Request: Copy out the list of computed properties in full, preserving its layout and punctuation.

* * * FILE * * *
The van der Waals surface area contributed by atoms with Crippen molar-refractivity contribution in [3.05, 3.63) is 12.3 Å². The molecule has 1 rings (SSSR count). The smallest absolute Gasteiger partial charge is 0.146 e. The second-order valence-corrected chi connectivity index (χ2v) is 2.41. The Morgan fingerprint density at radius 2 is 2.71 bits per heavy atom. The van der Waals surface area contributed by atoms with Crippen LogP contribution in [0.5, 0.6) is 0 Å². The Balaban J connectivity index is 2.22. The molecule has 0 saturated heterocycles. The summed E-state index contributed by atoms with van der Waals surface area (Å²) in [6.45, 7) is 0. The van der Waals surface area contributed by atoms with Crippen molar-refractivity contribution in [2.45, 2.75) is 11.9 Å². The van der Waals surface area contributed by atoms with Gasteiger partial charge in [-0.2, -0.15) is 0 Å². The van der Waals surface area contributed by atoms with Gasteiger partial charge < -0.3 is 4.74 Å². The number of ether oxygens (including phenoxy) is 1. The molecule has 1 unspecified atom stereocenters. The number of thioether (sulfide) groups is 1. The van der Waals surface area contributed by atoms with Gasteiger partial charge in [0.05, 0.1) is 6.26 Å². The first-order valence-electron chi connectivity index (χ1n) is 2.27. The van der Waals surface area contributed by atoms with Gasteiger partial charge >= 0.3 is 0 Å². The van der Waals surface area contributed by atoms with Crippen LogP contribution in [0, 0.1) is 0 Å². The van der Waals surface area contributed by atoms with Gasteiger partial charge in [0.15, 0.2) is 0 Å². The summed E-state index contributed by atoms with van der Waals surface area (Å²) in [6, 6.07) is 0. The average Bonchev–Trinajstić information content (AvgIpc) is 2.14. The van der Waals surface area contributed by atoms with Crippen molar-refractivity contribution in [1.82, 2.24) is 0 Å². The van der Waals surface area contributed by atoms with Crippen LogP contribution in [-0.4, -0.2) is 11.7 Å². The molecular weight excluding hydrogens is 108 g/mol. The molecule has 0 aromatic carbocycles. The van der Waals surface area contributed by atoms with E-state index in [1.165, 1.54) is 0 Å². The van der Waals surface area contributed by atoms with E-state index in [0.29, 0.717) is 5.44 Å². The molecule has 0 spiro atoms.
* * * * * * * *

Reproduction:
The van der Waals surface area contributed by atoms with Crippen molar-refractivity contribution in [3.05, 3.63) is 12.3 Å². The molecule has 1 rings (SSSR count). The smallest absolute Gasteiger partial charge is 0.146 e. The second-order valence-corrected chi connectivity index (χ2v) is 2.41. The Morgan fingerprint density at radius 2 is 2.71 bits per heavy atom. The van der Waals surface area contributed by atoms with Crippen LogP contribution in [0.5, 0.6) is 0 Å². The Balaban J connectivity index is 2.22. The molecule has 0 saturated heterocycles. The summed E-state index contributed by atoms with van der Waals surface area (Å²) in [6.45, 7) is 0. The van der Waals surface area contributed by atoms with Crippen molar-refractivity contribution in [2.45, 2.75) is 11.9 Å². The van der Waals surface area contributed by atoms with Gasteiger partial charge in [-0.2, -0.15) is 0 Å². The van der Waals surface area contributed by atoms with Gasteiger partial charge < -0.3 is 4.74 Å². The number of ether oxygens (including phenoxy) is 1. The molecule has 1 unspecified atom stereocenters. The number of thioether (sulfide) groups is 1. The van der Waals surface area contributed by atoms with Gasteiger partial charge in [0.05, 0.1) is 6.26 Å². The first-order valence-electron chi connectivity index (χ1n) is 2.27. The van der Waals surface area contributed by atoms with Gasteiger partial charge >= 0.3 is 0 Å². The van der Waals surface area contributed by atoms with Crippen LogP contribution in [0, 0.1) is 0 Å². The van der Waals surface area contributed by atoms with Gasteiger partial charge in [0.15, 0.2) is 0 Å². The summed E-state index contributed by atoms with van der Waals surface area (Å²) in [6, 6.07) is 0. The average Bonchev–Trinajstić information content (AvgIpc) is 2.14. The van der Waals surface area contributed by atoms with Crippen molar-refractivity contribution in [1.82, 2.24) is 0 Å². The van der Waals surface area contributed by atoms with Crippen LogP contribution in [-0.4, -0.2) is 11.7 Å². The molecular weight excluding hydrogens is 108 g/mol. The molecule has 0 aromatic carbocycles. The van der Waals surface area contributed by atoms with E-state index in [1.165, 1.54) is 0 Å². The van der Waals surface area contributed by atoms with E-state index in [0.29, 0.717) is 5.44 Å². The molecule has 0 spiro atoms.